Jun 26, 2008

Notes From a Future Cat Lady

It's always a little dispiriting to look at the calendar and take note that the solstice has passed; the days are getting shorter again. Already. Neither do I like the way that time, or the way I perceive it, compresses with age. Have three years passed already since graduation, and have I really not moved an inch? I tend toward inertia something awful. If I don't get going I'll still be in this seat twenty years hence, squinting through borrowed contact lenses at, I don't know, Excel spreadsheet holograms, living on the same salary ill-adjusted for inflation, collecting cats and Fassbinder memorabilia in a hovel I wouldn't be able to afford if not for rent control. And that would be capital-L Lame.

The air is thick with smoke from faraway fires. The sky has a bizarre washed-out quality to it; the sun appears filtered through cheesecloth. Setting yesterday it was a dim crimson, like a red dwarf.

I don't remember what I was meaning to blog about but it wasn't this. I blame the lack of sleep. I'm too exhausted even to find myself tea. I don't think I've done a spot of work all day.

Jun 25, 2008


I stumbled upon this link at Andrew Sullivan's website yesterday and it sounds a little too familiar:

There are two general signs that a blog is heading toward extinction. The first is a declining frequency of posting, and the second is a proportional rise in the number of posts about the blog itself. These two don’t always go hand-in-hand; sometimes it’s just one or the other, sometimes you don’t get either warning sign. But when either of the two is spotted it’s reasonable to begin wondering how long that curious internet publication will continue to be updated...

It always seems to be that journals — and blogs — begun with the urgent intensity of someone confident that the simple act of putting their thoughts on paper will clarify or improve them, you soon find that a personal conversation is hard. And whether it’s because you find yourself a poor conversationalist, a slow writer, or an incoherent blabberer the realization generally comes that the results are a little less than magical. The realization dawns that what you’re writing is not really in need of urgent preservation.

So you walk away. You give up. You’ve expelled whatever it was that caused you to create a blog or buy a journal. You’re done with the superfluous recording of everything.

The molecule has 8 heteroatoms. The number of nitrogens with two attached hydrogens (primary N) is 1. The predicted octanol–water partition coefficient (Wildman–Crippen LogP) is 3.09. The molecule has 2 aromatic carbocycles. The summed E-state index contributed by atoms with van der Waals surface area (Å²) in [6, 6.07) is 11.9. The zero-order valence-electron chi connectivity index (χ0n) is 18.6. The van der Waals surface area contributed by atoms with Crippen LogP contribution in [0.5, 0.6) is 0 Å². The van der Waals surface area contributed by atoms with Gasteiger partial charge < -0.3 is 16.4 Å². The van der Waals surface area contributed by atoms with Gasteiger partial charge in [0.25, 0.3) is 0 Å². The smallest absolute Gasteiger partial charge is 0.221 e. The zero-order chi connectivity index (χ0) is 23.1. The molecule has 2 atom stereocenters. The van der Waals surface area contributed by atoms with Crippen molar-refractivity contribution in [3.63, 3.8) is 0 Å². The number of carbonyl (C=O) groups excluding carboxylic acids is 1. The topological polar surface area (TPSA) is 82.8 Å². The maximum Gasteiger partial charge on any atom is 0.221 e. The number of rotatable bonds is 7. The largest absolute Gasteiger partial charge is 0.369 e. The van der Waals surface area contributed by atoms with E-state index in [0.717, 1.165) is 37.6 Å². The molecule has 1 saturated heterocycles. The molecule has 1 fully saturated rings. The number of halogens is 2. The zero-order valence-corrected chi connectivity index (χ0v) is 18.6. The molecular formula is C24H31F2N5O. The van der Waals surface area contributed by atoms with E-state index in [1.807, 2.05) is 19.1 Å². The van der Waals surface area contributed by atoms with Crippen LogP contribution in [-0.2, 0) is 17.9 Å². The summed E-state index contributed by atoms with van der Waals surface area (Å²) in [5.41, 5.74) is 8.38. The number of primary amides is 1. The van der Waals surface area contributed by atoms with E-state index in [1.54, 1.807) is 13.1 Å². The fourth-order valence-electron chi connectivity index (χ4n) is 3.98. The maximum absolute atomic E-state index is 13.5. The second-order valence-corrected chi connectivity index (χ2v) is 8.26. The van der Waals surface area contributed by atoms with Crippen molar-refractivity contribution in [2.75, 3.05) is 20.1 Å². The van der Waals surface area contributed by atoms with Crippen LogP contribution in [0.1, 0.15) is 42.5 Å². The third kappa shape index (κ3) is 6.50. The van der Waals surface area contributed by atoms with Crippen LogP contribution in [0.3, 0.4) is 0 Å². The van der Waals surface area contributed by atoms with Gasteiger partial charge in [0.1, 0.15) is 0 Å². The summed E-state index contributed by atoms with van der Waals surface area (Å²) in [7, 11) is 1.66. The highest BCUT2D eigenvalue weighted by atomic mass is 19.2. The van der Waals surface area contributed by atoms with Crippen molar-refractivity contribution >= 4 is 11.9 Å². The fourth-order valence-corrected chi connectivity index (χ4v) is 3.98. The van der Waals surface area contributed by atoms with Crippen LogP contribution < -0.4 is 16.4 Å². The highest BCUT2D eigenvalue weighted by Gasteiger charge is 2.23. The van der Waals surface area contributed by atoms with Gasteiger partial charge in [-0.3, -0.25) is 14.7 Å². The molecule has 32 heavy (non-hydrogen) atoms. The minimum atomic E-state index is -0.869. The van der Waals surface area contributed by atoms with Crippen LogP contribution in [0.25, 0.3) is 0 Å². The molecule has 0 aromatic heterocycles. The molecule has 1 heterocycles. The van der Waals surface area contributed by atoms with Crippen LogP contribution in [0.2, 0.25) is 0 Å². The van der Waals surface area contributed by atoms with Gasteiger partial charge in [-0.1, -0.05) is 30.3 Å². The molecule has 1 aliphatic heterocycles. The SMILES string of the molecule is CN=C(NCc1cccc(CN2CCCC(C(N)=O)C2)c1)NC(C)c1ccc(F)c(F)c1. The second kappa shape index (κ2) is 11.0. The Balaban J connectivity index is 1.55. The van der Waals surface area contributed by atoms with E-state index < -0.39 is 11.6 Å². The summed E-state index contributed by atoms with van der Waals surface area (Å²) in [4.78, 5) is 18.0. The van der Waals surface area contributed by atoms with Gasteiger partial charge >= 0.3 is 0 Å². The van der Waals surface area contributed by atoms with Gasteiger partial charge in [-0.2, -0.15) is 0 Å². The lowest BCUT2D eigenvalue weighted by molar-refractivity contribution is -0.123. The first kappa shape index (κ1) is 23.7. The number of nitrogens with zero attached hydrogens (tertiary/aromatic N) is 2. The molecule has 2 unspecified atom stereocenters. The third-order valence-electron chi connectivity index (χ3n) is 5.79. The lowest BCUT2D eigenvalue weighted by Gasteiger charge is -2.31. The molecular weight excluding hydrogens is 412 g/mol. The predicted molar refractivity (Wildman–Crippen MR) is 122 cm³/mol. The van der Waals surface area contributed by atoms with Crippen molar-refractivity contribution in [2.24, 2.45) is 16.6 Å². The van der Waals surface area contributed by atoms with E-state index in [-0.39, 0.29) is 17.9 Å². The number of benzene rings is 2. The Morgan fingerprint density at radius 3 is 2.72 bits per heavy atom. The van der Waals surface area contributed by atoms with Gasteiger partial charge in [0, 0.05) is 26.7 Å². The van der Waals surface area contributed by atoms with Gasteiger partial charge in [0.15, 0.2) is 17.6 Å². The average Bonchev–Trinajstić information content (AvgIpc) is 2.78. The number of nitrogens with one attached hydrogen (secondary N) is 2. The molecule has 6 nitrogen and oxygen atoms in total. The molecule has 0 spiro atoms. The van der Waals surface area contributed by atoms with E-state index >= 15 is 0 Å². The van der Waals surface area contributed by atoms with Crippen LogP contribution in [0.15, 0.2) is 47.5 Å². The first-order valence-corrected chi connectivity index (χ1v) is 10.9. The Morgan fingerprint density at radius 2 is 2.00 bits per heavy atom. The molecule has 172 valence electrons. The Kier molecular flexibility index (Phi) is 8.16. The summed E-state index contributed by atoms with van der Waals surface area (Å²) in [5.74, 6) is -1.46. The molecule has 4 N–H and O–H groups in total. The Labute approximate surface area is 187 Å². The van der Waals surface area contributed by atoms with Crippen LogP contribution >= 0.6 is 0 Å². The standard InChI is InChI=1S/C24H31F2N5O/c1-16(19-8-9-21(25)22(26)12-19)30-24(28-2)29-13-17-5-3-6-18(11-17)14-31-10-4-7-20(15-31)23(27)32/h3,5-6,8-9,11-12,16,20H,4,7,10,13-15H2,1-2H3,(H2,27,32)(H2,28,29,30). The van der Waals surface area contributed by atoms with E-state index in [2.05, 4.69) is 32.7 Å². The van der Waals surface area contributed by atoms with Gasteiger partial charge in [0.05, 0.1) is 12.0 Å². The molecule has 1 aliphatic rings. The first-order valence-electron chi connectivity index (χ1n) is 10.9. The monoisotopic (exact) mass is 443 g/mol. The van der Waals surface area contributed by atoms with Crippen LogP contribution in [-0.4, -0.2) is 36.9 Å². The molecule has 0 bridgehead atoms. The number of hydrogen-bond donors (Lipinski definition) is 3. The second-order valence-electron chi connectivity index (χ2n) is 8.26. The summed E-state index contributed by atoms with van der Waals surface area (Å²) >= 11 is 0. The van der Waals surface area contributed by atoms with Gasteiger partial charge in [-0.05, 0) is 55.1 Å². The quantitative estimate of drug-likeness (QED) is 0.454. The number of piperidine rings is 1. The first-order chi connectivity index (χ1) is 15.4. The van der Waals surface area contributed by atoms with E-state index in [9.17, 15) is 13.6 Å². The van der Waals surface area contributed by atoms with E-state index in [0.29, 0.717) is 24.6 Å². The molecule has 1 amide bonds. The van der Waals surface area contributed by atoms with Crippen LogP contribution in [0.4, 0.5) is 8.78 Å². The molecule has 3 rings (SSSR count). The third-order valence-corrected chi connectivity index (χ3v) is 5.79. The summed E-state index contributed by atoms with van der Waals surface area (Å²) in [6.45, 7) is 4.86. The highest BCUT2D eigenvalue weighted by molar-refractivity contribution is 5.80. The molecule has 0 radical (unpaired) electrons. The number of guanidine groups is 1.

Well, I've been aware for some time that my writing is in no urgent need of preservation. I am not the kind of person to let things die, though. First I let them fade toward a mediocre end so that by the time they're really gone, no one really notices. Not with a bang but a whimper, and so on.

On that note, they're putting down my childhood dog soon. She's nearly eighteen years old now, so she's been with my family for the vast majority of my conscious life. Nearly all of it, in fact--or all, if a third grader is not considered conscious. But I remember the day I brought her home as a puppy. It was January of 1991 and she sat in my lap as we drove her from my grandma's friend's house in the back of the red Nissan pickup truck. My little brother, in Kindergarten at the time, wanted to name her Sally. But she was mine--I'd been heartsick for a dog for years by then--so I named her after a magical cat in a book I'd read recently. Little did I know that I was also naming her after a well-known brand of cat food. Well, we got home and introduced the puppy to my dad, who was lying on the floor reading a newspaper. She promptly peed on his socks. Nevertheless, she was always a great dog.

Here she is in happier times.

And here, a few years ago.

The weather has alternated between furnace and windswept tundra. My life has alternated between dull and frustrating. One night it is too hot to sleep inside, our apartment a greenhouse sweltering even with all the fans turned on. M. is out with the Englishman, phone-less and late enough to worry me all the way to crazytown; I sit out on the roof as the sun comes up, read a biography of Robert Oppenheimer, sip a beer and feel sorry for myself. Granted, I do take some decent pictures. (Not pictured.) Maybe it's the sun's rays that knock some sense into me. By the time M. gets back, I'm not terribly angry, mostly tired. And the next night it's freezing inside. We flick on on the electric yuppie fireplace. I am working on my math homework, making pasta, watching The Wire. I used to watch no television at all, but ever since my bizarre discovery that I can actually get more work done while watching something, I just haven't stopped. Right now it's Arrested Development at work and The Wire at home. But there's also been Dexter, Weeds, Firefly, Heroes, and anything else available online on Netflix or Hulu. I'm worried that I'm becoming too passive a consumer of entertainment.

I'm worried that I'm overcompensating for my lack of posting by writing a novel. A bad novel. Postmodern with a swirl o' vomit. Gbye then.

Jun 23, 2008

Jun 22, 2008

Jun 21, 2008

Jun 20, 2008